Professor David Mabberley, Keeper of the Herbarium, Library, Art and Archives adds, "Achievements like this year's bumper crop of new species discoveries are only possible because of Kew's international collaborative network. Successful research in the field and Herbarium depends on our in-country partnerships. We are currently working with 100 countries throughout the world."
The full list of over 290 new discoveries can be found on www.kew.org/new-discoveries, together with profiles of selected species, an interactive map and a link to a specially created Google Earth layer www.kew.org/science/new-discoveries/250-species.kml.
Examples of the new discoveries include:
Canopy Giants from the rainforests of Cameroon Among the most gigantic of the new species discoveries are three towering rainforest trees discovered by Xander van der Burgt, and colleagues in the Korup National Park in Cameroon. Talbotiella velutina and Lecomtedoxa plumosa both reach more than 30m into the forest canopy, but Berlinia korupensis, named by Dr Barbara Mackinder, tops these at more than 42m in height with a buttressed trunk almost 1m wide. The Berlinia is a member of the pea family (Leguminosae). It bears beautiful white flowers from which enormous pods some 30cm in length develop. The pods explode when ripe, propelling the seeds ballistically away from the mother tree. Surveys of the Korup National Park revealed that this tree is extremely rare. "We found just 17 trees in our surveys," says van der Burgt. "Even though Korup is protected, Berlinia korupensis is critically endangered due to human pressures on the park." The Royal Botanic Gardens, Kew and in-country collaborators have discovered and described more than 100 ne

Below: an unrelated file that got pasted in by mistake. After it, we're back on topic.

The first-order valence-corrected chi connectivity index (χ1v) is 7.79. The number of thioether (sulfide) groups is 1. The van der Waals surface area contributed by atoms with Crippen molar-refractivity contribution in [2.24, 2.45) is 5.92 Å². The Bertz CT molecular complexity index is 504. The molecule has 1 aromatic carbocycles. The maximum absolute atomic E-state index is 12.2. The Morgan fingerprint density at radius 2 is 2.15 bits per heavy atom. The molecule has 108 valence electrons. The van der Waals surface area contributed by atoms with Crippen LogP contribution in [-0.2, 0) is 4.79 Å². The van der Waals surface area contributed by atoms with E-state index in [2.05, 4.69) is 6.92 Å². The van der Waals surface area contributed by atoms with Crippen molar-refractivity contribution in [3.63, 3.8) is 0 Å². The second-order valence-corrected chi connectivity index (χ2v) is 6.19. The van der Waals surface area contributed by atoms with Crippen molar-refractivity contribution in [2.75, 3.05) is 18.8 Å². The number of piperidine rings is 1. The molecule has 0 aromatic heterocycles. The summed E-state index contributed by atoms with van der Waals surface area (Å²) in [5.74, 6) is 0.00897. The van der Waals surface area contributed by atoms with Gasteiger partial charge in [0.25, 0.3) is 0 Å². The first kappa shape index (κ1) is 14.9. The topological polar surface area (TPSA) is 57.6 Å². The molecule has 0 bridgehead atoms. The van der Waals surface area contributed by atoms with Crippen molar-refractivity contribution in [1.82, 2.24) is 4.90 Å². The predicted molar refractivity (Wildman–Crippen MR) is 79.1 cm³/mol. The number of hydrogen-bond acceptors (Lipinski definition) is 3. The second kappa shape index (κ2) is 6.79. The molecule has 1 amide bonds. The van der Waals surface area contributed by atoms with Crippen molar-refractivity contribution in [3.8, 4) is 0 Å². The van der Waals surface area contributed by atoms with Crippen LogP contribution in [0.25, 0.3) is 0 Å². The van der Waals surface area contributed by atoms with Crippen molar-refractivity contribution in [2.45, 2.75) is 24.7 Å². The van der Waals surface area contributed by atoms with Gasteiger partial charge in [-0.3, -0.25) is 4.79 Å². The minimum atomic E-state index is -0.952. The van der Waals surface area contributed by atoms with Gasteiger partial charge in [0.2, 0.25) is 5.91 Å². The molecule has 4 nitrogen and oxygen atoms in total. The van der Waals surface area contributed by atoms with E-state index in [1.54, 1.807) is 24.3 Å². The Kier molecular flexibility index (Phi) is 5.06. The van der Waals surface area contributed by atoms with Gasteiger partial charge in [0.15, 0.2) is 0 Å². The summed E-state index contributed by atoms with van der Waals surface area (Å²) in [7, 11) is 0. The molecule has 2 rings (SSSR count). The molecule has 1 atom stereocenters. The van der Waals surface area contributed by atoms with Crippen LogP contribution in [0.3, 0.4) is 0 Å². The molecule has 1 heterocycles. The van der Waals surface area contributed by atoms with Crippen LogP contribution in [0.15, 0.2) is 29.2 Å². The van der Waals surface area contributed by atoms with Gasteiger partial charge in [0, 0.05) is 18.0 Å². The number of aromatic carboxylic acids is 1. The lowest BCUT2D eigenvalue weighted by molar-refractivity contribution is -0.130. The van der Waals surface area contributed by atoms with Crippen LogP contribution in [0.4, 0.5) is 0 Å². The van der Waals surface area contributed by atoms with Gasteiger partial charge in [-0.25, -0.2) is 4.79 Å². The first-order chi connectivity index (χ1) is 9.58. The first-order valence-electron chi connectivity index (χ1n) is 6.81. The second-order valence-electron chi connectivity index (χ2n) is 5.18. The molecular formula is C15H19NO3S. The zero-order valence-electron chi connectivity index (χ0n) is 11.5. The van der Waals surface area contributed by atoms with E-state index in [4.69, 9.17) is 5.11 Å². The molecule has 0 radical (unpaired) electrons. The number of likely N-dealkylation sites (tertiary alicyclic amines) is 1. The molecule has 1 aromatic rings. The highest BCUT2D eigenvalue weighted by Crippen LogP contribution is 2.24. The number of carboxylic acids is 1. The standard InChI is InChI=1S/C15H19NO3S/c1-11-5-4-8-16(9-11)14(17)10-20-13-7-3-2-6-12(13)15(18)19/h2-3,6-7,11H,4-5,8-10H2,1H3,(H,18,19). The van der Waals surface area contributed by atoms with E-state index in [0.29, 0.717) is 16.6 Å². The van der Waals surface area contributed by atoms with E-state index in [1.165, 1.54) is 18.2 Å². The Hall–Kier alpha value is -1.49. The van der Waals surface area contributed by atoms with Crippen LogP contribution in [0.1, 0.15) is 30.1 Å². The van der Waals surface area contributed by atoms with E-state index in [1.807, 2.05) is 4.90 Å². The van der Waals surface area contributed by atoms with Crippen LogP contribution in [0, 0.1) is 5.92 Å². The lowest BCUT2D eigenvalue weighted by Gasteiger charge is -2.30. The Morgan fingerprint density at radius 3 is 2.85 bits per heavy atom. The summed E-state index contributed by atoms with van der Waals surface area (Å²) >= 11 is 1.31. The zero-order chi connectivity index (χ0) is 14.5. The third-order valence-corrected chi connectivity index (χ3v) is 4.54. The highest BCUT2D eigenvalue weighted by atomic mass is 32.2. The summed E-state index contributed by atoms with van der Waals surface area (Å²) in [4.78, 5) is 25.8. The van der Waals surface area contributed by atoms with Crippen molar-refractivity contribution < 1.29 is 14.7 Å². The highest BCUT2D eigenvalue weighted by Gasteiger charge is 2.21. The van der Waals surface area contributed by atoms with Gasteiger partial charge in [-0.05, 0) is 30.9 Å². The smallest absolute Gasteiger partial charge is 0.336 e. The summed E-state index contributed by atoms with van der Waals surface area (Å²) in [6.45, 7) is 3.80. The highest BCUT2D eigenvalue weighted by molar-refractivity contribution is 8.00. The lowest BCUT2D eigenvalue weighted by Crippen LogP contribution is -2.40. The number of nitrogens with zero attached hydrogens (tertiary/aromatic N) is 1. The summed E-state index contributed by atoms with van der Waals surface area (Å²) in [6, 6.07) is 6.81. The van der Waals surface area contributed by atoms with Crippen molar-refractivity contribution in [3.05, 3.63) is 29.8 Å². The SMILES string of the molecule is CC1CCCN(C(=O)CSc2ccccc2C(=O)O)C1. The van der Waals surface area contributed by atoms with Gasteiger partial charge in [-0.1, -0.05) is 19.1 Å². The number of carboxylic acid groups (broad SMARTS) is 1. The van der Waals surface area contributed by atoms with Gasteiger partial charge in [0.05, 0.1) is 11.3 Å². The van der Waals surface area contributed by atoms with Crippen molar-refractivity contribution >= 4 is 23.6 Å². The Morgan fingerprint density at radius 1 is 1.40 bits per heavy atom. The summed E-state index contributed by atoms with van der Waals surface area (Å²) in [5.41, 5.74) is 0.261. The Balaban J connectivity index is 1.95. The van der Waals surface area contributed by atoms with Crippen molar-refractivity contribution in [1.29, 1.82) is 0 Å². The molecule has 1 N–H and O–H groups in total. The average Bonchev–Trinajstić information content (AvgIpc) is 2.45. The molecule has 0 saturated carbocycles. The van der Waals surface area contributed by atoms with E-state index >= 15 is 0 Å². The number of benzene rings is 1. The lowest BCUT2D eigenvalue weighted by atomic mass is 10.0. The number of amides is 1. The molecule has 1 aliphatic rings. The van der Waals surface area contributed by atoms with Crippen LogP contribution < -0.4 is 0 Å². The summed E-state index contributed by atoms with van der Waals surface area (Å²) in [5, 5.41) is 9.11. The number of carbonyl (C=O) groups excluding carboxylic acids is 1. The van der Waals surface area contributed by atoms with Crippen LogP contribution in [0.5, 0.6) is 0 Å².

|Contact: Bronwyn Friedlander|
Royal Botanic Gardens Kew